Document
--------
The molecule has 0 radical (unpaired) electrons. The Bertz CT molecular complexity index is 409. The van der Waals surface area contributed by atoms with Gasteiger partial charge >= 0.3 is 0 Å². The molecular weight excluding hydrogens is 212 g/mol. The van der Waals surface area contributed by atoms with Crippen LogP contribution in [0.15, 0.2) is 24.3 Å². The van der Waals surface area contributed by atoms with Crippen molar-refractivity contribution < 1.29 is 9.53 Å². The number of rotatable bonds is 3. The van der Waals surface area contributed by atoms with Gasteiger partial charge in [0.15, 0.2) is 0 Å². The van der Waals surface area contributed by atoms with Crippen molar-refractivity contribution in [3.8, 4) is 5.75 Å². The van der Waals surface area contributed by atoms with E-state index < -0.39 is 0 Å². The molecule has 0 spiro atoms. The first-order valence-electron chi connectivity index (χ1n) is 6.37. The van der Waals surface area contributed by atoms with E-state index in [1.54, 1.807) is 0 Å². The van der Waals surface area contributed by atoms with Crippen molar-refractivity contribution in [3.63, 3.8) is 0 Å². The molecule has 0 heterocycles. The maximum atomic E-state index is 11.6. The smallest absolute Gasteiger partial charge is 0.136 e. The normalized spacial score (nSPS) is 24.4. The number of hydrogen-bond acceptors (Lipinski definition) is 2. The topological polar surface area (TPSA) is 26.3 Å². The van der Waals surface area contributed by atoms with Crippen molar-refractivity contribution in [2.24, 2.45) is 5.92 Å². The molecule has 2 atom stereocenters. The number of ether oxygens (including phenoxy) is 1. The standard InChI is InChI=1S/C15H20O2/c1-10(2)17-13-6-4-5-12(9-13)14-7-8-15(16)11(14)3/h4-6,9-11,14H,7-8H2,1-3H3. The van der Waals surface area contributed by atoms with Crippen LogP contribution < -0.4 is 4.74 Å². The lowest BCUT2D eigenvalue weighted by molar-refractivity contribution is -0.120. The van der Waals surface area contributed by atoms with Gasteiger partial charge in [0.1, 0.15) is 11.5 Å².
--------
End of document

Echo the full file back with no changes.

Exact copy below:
The molecule has 0 radical (unpaired) electrons. The Bertz CT molecular complexity index is 409. The van der Waals surface area contributed by atoms with Gasteiger partial charge >= 0.3 is 0 Å². The molecular weight excluding hydrogens is 212 g/mol. The van der Waals surface area contributed by atoms with Crippen LogP contribution in [0.15, 0.2) is 24.3 Å². The van der Waals surface area contributed by atoms with Crippen molar-refractivity contribution < 1.29 is 9.53 Å². The number of rotatable bonds is 3. The van der Waals surface area contributed by atoms with Gasteiger partial charge in [0.15, 0.2) is 0 Å². The van der Waals surface area contributed by atoms with Crippen molar-refractivity contribution in [3.8, 4) is 5.75 Å². The van der Waals surface area contributed by atoms with E-state index < -0.39 is 0 Å². The molecule has 0 spiro atoms. The first-order valence-electron chi connectivity index (χ1n) is 6.37. The van der Waals surface area contributed by atoms with E-state index in [1.54, 1.807) is 0 Å². The van der Waals surface area contributed by atoms with Crippen molar-refractivity contribution in [3.63, 3.8) is 0 Å². The molecule has 0 heterocycles. The maximum atomic E-state index is 11.6. The smallest absolute Gasteiger partial charge is 0.136 e. The normalized spacial score (nSPS) is 24.4. The number of hydrogen-bond acceptors (Lipinski definition) is 2. The topological polar surface area (TPSA) is 26.3 Å². The van der Waals surface area contributed by atoms with Crippen molar-refractivity contribution in [2.24, 2.45) is 5.92 Å². The molecule has 2 atom stereocenters. The number of ether oxygens (including phenoxy) is 1. The standard InChI is InChI=1S/C15H20O2/c1-10(2)17-13-6-4-5-12(9-13)14-7-8-15(16)11(14)3/h4-6,9-11,14H,7-8H2,1-3H3. The van der Waals surface area contributed by atoms with Crippen LogP contribution < -0.4 is 4.74 Å². The lowest BCUT2D eigenvalue weighted by molar-refractivity contribution is -0.120. The van der Waals surface area contributed by atoms with Gasteiger partial charge in [0.1, 0.15) is 11.5 Å².